Prince William honours 'holocaust hero'
Prince William has unveiled a statue to commemorate a "quiet, unassuming" British spy who saved thousands of Jews from Nazi persecution.
Maj Frank Foley posed as a passport control officer in Berlin in the 1920s and 30s, providing visas to people at risk due to Nazi racial laws.
The statue was unveiled in Stourbridge where Mr Foley spent his retirement years before his death in 1958.
Honouring him, MI6 described him as "a true British hero".
"Frank Foley did not carry out his work for personal gain," MI6 said in January.
"Indeed, many of those he saved knew nothing of the quiet, unassuming British man at the consulate who saved them."
He is credited with saving the lives of more than 10,000 people.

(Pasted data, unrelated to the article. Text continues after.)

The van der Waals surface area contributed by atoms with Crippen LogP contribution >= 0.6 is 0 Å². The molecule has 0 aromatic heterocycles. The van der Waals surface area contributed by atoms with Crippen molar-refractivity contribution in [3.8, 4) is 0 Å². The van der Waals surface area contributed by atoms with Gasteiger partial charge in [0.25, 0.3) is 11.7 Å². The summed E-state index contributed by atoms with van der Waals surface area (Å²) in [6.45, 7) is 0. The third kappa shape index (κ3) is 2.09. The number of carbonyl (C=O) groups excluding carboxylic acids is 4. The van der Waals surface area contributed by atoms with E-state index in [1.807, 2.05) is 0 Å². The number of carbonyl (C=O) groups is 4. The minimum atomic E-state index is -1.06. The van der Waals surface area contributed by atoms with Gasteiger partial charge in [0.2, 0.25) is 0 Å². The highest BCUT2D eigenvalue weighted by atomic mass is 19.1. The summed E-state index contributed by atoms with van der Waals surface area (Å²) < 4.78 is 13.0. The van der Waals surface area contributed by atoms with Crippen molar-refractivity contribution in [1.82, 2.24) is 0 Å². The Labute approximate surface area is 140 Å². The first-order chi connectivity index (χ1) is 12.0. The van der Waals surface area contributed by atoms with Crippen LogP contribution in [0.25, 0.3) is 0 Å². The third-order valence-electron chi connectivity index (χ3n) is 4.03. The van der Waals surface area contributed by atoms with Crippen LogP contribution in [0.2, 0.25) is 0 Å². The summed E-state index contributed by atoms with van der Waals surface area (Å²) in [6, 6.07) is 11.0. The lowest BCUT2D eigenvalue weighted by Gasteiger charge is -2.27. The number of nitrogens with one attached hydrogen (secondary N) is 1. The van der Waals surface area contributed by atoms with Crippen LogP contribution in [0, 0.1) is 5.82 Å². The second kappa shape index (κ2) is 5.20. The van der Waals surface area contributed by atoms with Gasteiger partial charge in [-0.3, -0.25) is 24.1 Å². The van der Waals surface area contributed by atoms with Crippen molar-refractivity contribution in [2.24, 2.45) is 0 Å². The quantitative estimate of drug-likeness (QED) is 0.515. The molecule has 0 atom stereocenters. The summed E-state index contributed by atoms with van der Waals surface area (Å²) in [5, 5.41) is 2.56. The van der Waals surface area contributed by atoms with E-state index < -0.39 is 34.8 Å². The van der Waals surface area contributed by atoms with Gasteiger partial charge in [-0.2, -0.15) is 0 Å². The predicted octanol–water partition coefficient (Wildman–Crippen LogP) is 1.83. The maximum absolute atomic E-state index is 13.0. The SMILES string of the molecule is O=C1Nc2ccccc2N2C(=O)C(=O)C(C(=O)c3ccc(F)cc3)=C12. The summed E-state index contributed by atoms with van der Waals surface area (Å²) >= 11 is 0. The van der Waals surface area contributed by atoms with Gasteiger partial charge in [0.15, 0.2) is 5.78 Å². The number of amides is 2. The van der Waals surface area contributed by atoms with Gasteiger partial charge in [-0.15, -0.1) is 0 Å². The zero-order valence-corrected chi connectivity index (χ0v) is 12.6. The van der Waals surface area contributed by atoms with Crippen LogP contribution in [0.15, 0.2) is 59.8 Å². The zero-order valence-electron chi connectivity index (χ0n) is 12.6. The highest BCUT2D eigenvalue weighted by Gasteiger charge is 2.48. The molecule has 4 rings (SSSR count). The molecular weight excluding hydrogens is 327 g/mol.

Maj Foley's great-nephew Stephen Higgs said the unveiling of the statue was a "hugely proud moment for his family".
Michael Mamelok, who managed to leave Berlin thanks to the efforts of Maj Foley, told the prince his story saying that without Maj Foley, he or 17 of his descendants, would not be here today.
Earlier, the prince visited the University of Birmingham, where he made a speech at the National SkillForce graduation ceremony - a scheme aiming to build the character and confidence of young people.
He also visited Acorns Children's Hospice in Selly Oak as part of its 30th anniversary celebrations.
The hospice has provided care for more than 870 children since it was opened by Princess Diana in 1988.